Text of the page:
Readers’ dilemma: ‘I’m only half-out! Should I come out to my homophobic dad?’


I’m 16 and this is the year I’ve truly accepted I’m gay. I’ve done everything to be the person I’ve been hiding all this time – a whole new wardrobe! To coincide with this I decided to come out. I told my mates and feel much closer to them. I also told mum while we were alone, but haven’t come out to my dad and sister yet.

My sister is ridiculously immature for 13, calling everything ‘gay’ and making dumb comments about boys who don’t like sex with women. I think this comes from my homophobic dad, who talks about ‘poofs’ and cringes whenever a gay man appears on TV.

He thinks all gay men are camp or effeminate – little does he know he’s been living with a ‘poof’ all this time! He wonders why I don’t buy lads’ mags, which my mum and I find hilarious. She says to leave it until I’m an adult before coming out to them, but being half-out is worse than being in the closet! I want to express myself so much. How do I come out to a homophobe?

Scott, via e-mail

The Guyliner replies: Congratulations on coming out so successfully so far! It’s great your mates have accepted your news. And what a brilliant reason to go shopping! Amazing. It’s great, too, that your mum is so supportive.

Your sister’s attitude is disappointing, but she’s a teenager. Most teenagers are massive dickheads – eventually they all realise this. Your revelation might just change her mind. You’ve got mum on your side, so fingers crossed her attitude will rub off. It’s a cliché, but time is key – let her do some growing.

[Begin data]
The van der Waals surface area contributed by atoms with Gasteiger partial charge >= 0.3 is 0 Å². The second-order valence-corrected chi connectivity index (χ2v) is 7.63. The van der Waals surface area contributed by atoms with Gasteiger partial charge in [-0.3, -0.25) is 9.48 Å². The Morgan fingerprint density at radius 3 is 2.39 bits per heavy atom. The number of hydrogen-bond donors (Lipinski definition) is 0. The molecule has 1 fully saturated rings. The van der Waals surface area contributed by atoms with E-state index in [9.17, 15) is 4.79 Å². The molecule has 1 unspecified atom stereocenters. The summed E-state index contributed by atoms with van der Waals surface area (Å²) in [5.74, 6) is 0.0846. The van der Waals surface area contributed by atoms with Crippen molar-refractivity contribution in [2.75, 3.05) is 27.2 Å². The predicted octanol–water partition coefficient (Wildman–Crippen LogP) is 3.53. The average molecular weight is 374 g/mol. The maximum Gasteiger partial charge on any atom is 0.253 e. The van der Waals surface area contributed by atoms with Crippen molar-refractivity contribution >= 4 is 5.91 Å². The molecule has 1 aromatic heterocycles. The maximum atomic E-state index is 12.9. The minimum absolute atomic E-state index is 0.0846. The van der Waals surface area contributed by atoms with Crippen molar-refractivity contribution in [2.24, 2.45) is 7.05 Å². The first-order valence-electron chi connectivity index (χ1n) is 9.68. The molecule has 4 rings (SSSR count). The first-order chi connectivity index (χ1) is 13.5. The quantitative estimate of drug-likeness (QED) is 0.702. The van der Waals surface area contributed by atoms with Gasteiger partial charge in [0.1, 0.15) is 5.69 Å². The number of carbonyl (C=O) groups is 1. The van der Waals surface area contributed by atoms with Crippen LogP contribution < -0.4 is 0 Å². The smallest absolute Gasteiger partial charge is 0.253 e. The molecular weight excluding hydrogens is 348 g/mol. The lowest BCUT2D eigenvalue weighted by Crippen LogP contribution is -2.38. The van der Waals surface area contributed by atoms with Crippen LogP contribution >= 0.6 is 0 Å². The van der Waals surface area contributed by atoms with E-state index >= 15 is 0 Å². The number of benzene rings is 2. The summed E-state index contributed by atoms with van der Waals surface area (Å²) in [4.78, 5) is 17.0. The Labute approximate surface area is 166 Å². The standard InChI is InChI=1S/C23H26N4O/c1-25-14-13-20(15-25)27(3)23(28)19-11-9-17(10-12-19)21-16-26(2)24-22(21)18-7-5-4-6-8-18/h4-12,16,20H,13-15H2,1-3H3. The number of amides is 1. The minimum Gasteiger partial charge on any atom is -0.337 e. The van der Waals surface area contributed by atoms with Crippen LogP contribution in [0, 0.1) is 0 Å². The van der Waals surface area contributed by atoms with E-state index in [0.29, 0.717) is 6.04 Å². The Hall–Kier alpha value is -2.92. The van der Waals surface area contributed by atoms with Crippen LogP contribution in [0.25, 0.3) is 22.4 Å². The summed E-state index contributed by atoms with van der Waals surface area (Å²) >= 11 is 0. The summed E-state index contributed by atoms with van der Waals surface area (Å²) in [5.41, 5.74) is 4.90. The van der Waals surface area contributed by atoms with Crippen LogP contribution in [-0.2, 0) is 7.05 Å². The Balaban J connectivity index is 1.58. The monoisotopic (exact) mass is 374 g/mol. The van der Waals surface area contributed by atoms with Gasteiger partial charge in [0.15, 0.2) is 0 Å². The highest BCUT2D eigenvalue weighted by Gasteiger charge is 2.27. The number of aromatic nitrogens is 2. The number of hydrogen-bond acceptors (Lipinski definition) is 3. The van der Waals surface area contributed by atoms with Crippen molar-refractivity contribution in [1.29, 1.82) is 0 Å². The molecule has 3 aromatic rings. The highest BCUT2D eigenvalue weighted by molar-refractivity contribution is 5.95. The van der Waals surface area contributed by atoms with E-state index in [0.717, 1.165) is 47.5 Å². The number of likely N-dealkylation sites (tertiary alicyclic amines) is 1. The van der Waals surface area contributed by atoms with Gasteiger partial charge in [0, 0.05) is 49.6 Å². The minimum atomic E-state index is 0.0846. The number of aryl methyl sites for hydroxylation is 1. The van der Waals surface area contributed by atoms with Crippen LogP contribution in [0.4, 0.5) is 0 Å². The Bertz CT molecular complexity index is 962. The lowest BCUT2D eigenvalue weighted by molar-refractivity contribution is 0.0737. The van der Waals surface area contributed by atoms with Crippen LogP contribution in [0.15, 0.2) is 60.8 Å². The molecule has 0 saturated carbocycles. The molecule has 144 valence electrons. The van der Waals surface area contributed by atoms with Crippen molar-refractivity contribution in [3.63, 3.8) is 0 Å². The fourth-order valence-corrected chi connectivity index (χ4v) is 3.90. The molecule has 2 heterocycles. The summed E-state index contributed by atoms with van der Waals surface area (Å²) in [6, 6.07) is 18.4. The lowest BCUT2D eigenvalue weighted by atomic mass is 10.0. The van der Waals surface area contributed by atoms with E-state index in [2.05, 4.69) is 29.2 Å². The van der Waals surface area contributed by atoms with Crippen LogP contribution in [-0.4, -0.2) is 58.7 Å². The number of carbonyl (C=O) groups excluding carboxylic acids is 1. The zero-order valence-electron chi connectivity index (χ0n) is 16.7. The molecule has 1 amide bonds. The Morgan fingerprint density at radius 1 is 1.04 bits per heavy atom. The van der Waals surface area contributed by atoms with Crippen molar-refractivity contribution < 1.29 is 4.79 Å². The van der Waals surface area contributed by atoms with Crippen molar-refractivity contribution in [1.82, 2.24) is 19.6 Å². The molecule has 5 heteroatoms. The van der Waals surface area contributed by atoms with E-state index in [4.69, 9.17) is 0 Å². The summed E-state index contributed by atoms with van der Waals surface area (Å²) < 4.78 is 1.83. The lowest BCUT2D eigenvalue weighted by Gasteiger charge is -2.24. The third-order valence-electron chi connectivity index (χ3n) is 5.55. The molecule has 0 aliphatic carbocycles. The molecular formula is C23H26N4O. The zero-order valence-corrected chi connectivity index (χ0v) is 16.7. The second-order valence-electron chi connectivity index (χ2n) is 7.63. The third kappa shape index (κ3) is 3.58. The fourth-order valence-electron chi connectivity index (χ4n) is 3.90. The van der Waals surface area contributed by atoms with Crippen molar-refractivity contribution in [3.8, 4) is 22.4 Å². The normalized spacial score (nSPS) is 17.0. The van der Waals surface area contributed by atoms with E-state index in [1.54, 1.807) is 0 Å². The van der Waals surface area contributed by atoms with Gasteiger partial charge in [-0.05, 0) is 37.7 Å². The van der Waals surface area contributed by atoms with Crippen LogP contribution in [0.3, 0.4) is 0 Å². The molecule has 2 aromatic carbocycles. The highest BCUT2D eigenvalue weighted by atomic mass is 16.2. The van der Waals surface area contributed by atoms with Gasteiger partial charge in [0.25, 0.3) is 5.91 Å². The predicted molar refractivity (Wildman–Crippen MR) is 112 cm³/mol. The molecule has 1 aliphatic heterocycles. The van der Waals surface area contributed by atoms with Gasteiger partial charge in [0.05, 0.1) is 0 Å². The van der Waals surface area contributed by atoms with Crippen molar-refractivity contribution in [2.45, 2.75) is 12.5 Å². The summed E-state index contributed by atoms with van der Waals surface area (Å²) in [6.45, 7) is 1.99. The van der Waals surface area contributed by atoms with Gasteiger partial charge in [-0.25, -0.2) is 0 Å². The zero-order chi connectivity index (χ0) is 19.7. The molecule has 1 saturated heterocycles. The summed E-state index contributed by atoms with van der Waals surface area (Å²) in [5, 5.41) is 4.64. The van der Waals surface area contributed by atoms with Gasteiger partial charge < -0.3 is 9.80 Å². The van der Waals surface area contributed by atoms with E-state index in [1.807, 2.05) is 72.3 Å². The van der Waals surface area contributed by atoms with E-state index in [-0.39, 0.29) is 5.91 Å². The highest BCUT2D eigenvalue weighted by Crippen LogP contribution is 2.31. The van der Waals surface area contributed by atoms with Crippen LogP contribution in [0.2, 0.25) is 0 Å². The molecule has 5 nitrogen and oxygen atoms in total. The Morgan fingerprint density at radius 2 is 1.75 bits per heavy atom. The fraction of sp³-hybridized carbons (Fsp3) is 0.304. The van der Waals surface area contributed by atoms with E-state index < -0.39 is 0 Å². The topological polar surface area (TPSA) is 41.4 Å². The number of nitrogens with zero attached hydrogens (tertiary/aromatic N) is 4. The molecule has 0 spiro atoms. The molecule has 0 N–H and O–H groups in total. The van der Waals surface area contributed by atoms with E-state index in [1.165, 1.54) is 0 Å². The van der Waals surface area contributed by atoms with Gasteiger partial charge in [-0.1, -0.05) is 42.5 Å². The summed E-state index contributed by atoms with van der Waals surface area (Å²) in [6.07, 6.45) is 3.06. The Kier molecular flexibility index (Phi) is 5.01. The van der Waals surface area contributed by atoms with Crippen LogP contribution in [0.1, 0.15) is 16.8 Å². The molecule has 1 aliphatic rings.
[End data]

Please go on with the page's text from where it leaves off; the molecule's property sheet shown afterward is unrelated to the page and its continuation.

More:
Your dad seems trickier. Sure, his attitudes are distasteful, but I assume he loves and cares about you. Perhaps telling him you’re gay will be a real wake-up call for him. He thinks all gay men are effeminate or camp, but there you are hiding in plain sight!

His lack of understanding probably stems from having no exposure to gay men socially. Once he sees you’re still just his son and ‘normal’, his harsh views might soften. Maybe start light-heartedly: “Ever wondered why I don’t buy lads’ mags, dad?”

You should, of course, be prepared for a bad reaction. While I’m sure you won’t need it, have a back-up plan so you have somewhere to go to be safe. If things go off, say your piece, listen to your dad, then leave your parents to discuss it. Consider the possibility he won’t want to discuss this with you for some time, until he adjusts. While you’re under his roof, you’ll have to accept it for now, but at least you’re not hiding any more.

Let him be angry, but don’t take his first reaction to be his final word. Don’t make coming out the only issue that comes up when you’re together – chat about other, everyday stuff too. A bit of normality will give him time to let things sink in. And remember, you’re not seeking his permission or approval – you’re just telling him who you really are. This is just the beginning for you; don’t let him or anybody else spoil it. For more advice and info, head to the Lesbian and Gay Foundation –

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